If you want to reach Dan Shanahan at Hampden Moving & Storage, and no one is free to answer the phone there, you get the usual automated response, which asks you to type in his last name to get his extension. That's 74262426.
Doing that, it might strike you that matching numbers to letters isn't quite as tedious as it once was, and most likely text messaging is the reason why, or automated phone directories - or even just the constant, unrelenting presence of a phone in your life. Whatever. Mr. 74262426 is easy to find, especially if you're doing it on a cell phone and have achieved some measure of thumb-adroitness in the number-letter match-ups.
This is why the time is ripe to bring back a pleasant touch from years gone by. Mr. Shanahan calls it "a feel-good - warm and fuzzy." He also calls it "an icon of the past" - but there's no reason it can't be a marker for the future, as well. You know the letters. Why not use them?
Though Hampden Moving & Storage is no longer in Hampden - it used to be on the west side of Falls Road, just above 36th Street - its phone number is still there. BElmont 5-0600. You can see it on the company's vans, and on its Web site, too. Mr. Shanahan, the company's vice president and general manager, sees it as a bit of marketable nostalgia, because a surprising number of people in Baltimore fondly remember the old Hampden jingle, which goes back to the days when phone "numbers" used to start with names. But what would happen if everyone in the 235 exchange started using BElmont 5 again? It wouldn't be so hard.
What is a phone number, anyway? It's someone's identity; it says, "This is how to get through to me." It's more than a series of integers, just as Mr. Shanahan is more than 74262426. Now the digital revolution has made it easier to do away with some of the digits, because it has made everyone so familiar with the phone keypad. Look up from your texting for a moment, and it will occur to you that someday plain old numbers will seem as out of style as a dial-up connection.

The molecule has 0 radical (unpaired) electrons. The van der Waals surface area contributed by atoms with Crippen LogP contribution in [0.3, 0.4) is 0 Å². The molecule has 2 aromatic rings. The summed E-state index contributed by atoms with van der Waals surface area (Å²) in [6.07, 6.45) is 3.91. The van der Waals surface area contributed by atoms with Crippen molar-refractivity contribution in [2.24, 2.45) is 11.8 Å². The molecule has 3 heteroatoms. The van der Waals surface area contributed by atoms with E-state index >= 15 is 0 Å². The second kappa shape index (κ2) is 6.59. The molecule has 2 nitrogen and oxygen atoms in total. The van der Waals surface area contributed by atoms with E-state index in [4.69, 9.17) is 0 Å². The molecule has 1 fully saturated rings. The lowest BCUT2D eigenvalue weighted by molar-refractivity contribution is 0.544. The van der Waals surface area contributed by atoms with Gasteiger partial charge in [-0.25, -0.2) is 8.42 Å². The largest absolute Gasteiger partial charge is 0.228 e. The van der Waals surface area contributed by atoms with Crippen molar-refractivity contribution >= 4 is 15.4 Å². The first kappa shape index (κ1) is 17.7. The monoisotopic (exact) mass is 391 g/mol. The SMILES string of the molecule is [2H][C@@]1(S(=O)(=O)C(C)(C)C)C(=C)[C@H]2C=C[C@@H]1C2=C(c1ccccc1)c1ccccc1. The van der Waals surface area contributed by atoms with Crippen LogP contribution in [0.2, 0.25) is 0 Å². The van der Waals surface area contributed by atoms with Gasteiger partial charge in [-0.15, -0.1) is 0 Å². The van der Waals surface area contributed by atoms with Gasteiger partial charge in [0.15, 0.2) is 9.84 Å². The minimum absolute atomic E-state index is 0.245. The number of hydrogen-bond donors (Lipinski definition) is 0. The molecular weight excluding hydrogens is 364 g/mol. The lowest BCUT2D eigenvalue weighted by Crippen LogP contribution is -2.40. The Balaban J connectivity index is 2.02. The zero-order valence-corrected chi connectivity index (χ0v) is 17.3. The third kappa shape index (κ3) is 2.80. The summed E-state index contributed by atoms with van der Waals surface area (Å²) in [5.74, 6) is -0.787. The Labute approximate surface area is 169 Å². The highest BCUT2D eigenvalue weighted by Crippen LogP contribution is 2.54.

So what is this BElmont? It comes from the time when every exchange had a name and every phone number began with its first two letters (except in Philadelphia, where they often used THRee). The phone company had a standard (though not ironclad) list of approved names. Some were heroic: TRojan, ULysses, VIking. Some were historic: FRanklin, LAfayette, PErshing. There was EMpire, PYramid, YUkon. And CYpress, HEmlock, JUniper. At opposite ends of the solar system, there was MErcury and there was NEptune, but they both corresponded to the same number: 63.
The phone company - and that's what it was then, the phone company - decided to move to all-number phone numbers in the 1960s. Numbers seemed sleek and forward-looking- as efficient as a punch card - and SHadyside and IVanhoe and the rest were as musty as antimacassars. Also, numbers allowed the use of 1 and 0, which don't have letters associated with them.
A lot of people were upset. They liked the association with FLanders and UNderhill and TUxedo and SAratoga. Interestingly, the heart of the resistance was in America's most space-agey state: California. The Anti-Digit Dialing League was formed in San Francisco in July 1962. One of its early recruits told Time magazine, "Give me LIberty or take the blinking phone out."
LIberty lapsed in the end, of course. But it didn't take long for people to find ways around Ma Bell's obsessive numerology. Businesses and organizations figured out they could get phones that would advertise whole phrases, of the 1-800-REDCROSS variety. Then a certain retro tone moved in; restaurants and bands around the country borrowed old exchange names, and about five years ago, Hampden Moving & Storage went a step further.
Now's the time to go all the way, and put the color back into your phone life. And be creative. If you don't like BElmont 5, how about AFfable 5? Or CD-rom 5? ADipose 5? AEronautic 5? BEelzebub 5? They're all the same. So craft your own, and let your phone number say something - about 968.